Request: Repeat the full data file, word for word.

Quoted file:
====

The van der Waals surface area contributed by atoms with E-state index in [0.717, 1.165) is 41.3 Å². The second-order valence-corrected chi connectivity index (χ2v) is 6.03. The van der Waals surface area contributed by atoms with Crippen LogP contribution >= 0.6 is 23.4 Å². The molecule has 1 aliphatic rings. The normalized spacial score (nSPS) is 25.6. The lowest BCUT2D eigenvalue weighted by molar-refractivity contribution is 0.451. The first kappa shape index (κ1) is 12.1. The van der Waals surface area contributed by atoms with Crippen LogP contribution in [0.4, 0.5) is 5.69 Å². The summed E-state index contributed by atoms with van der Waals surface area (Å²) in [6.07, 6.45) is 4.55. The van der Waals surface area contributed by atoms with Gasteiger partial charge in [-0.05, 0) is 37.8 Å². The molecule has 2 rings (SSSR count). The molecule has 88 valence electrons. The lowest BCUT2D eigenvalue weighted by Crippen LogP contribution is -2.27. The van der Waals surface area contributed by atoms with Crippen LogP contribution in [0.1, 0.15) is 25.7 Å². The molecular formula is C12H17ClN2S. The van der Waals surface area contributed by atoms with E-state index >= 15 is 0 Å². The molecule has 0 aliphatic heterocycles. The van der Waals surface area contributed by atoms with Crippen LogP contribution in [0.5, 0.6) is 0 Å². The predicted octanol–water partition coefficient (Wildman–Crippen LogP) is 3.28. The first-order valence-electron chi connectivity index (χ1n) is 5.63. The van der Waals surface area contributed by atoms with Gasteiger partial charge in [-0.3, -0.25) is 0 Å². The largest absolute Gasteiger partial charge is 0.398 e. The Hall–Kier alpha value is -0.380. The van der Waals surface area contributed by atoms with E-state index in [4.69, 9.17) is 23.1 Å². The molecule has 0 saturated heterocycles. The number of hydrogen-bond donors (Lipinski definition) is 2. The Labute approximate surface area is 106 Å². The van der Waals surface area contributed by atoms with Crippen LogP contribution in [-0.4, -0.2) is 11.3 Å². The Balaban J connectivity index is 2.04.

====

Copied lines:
The van der Waals surface area contributed by atoms with E-state index in [0.717, 1.165) is 41.3 Å². The second-order valence-corrected chi connectivity index (χ2v) is 6.03. The van der Waals surface area contributed by atoms with Crippen LogP contribution >= 0.6 is 23.4 Å². The molecule has 1 aliphatic rings. The normalized spacial score (nSPS) is 25.6. The lowest BCUT2D eigenvalue weighted by molar-refractivity contribution is 0.451. The first kappa shape index (κ1) is 12.1. The van der Waals surface area contributed by atoms with Crippen LogP contribution in [0.4, 0.5) is 5.69 Å². The summed E-state index contributed by atoms with van der Waals surface area (Å²) in [6.07, 6.45) is 4.55. The van der Waals surface area contributed by atoms with Gasteiger partial charge in [-0.05, 0) is 37.8 Å². The molecule has 2 rings (SSSR count). The molecule has 88 valence electrons. The lowest BCUT2D eigenvalue weighted by Crippen LogP contribution is -2.27. The van der Waals surface area contributed by atoms with Crippen LogP contribution in [0.1, 0.15) is 25.7 Å². The molecular formula is C12H17ClN2S. The van der Waals surface area contributed by atoms with E-state index >= 15 is 0 Å². The molecule has 0 aliphatic heterocycles. The van der Waals surface area contributed by atoms with Crippen LogP contribution in [0.5, 0.6) is 0 Å². The predicted octanol–water partition coefficient (Wildman–Crippen LogP) is 3.28. The first-order valence-electron chi connectivity index (χ1n) is 5.63. The van der Waals surface area contributed by atoms with Gasteiger partial charge in [-0.3, -0.25) is 0 Å². The largest absolute Gasteiger partial charge is 0.398 e. The Hall–Kier alpha value is -0.380. The van der Waals surface area contributed by atoms with E-state index in [4.69, 9.17) is 23.1 Å². The molecule has 0 saturated heterocycles. The number of hydrogen-bond donors (Lipinski definition) is 2. The Labute approximate surface area is 106 Å². The van der Waals surface area contributed by atoms with Crippen LogP contribution in [-0.4, -0.2) is 11.3 Å². The Balaban J connectivity index is 2.04.